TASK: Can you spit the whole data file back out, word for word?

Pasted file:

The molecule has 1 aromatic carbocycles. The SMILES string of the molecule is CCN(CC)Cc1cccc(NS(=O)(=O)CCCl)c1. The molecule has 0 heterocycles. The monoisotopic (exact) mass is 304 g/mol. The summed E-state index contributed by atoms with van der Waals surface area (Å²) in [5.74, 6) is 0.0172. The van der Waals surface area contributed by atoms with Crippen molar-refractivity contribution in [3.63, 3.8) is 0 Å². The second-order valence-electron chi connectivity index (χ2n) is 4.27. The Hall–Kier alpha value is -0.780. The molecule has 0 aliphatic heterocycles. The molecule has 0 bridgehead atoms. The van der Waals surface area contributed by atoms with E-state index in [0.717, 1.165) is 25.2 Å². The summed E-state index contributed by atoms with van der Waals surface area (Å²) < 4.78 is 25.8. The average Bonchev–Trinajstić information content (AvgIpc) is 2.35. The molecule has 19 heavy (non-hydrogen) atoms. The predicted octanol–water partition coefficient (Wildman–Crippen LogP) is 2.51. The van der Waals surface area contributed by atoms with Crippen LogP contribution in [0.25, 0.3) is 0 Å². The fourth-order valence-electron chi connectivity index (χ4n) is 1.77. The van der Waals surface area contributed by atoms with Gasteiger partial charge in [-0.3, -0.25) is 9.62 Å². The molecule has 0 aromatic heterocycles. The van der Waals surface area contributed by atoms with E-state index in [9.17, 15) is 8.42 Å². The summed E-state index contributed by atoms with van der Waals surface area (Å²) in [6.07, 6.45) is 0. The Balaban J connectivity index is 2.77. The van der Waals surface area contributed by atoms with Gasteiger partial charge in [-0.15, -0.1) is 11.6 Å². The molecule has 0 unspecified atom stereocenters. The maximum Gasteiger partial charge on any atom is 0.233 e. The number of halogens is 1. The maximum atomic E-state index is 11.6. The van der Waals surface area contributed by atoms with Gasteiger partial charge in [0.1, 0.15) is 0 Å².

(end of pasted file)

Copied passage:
The molecule has 1 aromatic carbocycles. The SMILES string of the molecule is CCN(CC)Cc1cccc(NS(=O)(=O)CCCl)c1. The molecule has 0 heterocycles. The monoisotopic (exact) mass is 304 g/mol. The summed E-state index contributed by atoms with van der Waals surface area (Å²) in [5.74, 6) is 0.0172. The van der Waals surface area contributed by atoms with Crippen molar-refractivity contribution in [3.63, 3.8) is 0 Å². The second-order valence-electron chi connectivity index (χ2n) is 4.27. The Hall–Kier alpha value is -0.780. The molecule has 0 aliphatic heterocycles. The molecule has 0 bridgehead atoms. The van der Waals surface area contributed by atoms with E-state index in [0.717, 1.165) is 25.2 Å². The summed E-state index contributed by atoms with van der Waals surface area (Å²) < 4.78 is 25.8. The average Bonchev–Trinajstić information content (AvgIpc) is 2.35. The molecule has 19 heavy (non-hydrogen) atoms. The predicted octanol–water partition coefficient (Wildman–Crippen LogP) is 2.51. The van der Waals surface area contributed by atoms with Crippen LogP contribution in [0.25, 0.3) is 0 Å². The fourth-order valence-electron chi connectivity index (χ4n) is 1.77. The van der Waals surface area contributed by atoms with Gasteiger partial charge in [-0.3, -0.25) is 9.62 Å². The molecule has 0 aromatic heterocycles. The van der Waals surface area contributed by atoms with E-state index in [9.17, 15) is 8.42 Å². The summed E-state index contributed by atoms with van der Waals surface area (Å²) in [6.07, 6.45) is 0. The Balaban J connectivity index is 2.77. The van der Waals surface area contributed by atoms with Gasteiger partial charge in [-0.15, -0.1) is 11.6 Å². The molecule has 0 unspecified atom stereocenters. The maximum Gasteiger partial charge on any atom is 0.233 e. The number of halogens is 1. The maximum atomic E-state index is 11.6. The van der Waals surface area contributed by atoms with Gasteiger partial charge in [0.1, 0.15) is 0 Å².